Thirdly, the mistaken notion that the liturgical term "active participation" means external actions like singing, moving, doing and so on. This leads to choosing hymns that "the congregation knows" ie. already been sung in the parish for some time. Presumably, this is to avoid complaints from members of the congregation that they are unable to sing along. It might be unacceptable to some for me to say this - but we really don't have to get everyone to sing everything at Mass. "Active Participation" is primarily interior - we come to Mass to pray and unite ourselves with God's sacrifice, by virtue of our baptism.

We can't go wrong by singing Psalms. A setting of Psalms like By Flowing Waters can be used. Simple tones already available for Responsorial Psalms can be used too. These are simple enough for many choirs to manage. In places where the congregation still want to sing hymns, those found in the Liturgy of the Hours could also be used, as they are metrical and can be set against existing hymn melodies (eg. books like "Everyday Prayer"). Using existing hymnals with imprimatur, carefully scrutinized to screen out the dodgy hymns, is also possible. Finally, we can only pray for the Singapore collection of hymns to be ready.

Although the Antiphons are the least important part of the Mass, I have devoted an entire blog post to it. What is at stake here is the beliefs of the faithful. We pray about what we believe in, and vice versa. Singing the wrong kind of text has disastrous consequences for the faithful, especially those whose only contact with the Church is the Sunday Mass. If only it could be a simple manner for us to open the book, and sing what the Church tells us to.


Daniel said...

What about songs like Amazing Grace, The Old Rugged Cross, God of Mercy and Compassion? Or even songs like Prayer of St. Francis and Canticle of the Sun?

Norman said...

Hmm, maybe to steer the discussion a bit. Let me phrase the question that I posed in the article (in bold) in a different way.

At Mass, can we, or should we, sing more Psalms + Scripture verses, especially the Antiphons specifically prescribed in the Missal for each Sunday, and in the process reduce the practice of arbitrarily choosing hymns?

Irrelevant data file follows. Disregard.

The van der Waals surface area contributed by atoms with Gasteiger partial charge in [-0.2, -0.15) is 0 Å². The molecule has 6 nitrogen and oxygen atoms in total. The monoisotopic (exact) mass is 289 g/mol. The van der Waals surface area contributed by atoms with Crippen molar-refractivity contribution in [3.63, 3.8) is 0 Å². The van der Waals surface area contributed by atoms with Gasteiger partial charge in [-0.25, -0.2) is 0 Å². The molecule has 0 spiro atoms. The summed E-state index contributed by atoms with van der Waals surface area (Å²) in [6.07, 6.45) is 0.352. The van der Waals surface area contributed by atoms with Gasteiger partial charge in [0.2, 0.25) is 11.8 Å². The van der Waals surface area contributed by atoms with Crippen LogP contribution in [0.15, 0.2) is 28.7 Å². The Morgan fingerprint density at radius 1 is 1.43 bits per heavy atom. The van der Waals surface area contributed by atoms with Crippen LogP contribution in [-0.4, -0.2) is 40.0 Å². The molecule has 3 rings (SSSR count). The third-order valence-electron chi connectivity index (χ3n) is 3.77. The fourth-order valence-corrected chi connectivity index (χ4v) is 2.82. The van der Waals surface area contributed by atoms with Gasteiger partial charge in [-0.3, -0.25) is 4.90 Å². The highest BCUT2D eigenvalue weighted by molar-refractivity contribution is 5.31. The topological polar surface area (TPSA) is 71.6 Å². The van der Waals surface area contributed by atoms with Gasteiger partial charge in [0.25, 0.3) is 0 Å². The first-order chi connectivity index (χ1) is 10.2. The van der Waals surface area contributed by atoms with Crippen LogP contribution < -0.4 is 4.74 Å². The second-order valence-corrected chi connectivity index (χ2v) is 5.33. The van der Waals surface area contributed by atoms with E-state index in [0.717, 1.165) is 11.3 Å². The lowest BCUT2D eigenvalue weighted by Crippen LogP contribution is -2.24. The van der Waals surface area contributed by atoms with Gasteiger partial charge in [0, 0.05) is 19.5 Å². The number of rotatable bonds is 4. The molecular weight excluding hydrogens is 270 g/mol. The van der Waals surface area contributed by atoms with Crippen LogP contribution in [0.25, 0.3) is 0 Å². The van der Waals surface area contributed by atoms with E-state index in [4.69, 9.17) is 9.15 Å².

So its not so much "what songs are suitable/unsuitable" as "can we start using the Antiphons in the Missal?"

Anonymous said...

I have learnt through my experiences in the US that one of the geniuses of the Roman rite is that the people DON'T need books for liturgical services. The readings and orations are meant to be listened and actively followed. Antiphonal singing of the psalms allow the assembly to join in meditating the psalm without the need for books; and since the antiphons are often drawn from Scripture, it allows a line of Scripture to be etched in the minds of the faithful. I too recommend a rediscovery of the rich tradition of using psalms and the antiphons at Mass: hymns at Mass, which no doubt have become very popular in our culture, are really a Protestant inculturation.

And besides, who sings hymns during processions like the communion procession? Carry a hymn book and receive the Lord at the same time seems rather messy unless one receives on the tongue. Looking at the projection screen that has mysteriously cropped up in not a few parishes is even worse... it increases the risk of tripping and hardly makes the Communion procession a reverent liturgical act. I was blessed to be in a parish in the US that had an enlightend music director: we switched to singing antiphoned hymns (usually hymns based on a psalm that had an antiphon-like refrain, short but memorable) when I was there. Singing during Communion by the assembly picked up tremandously, and the procession became more reverent: we could meditate on the words of the song and join in at the common refrain as we move forward to receive the Lord.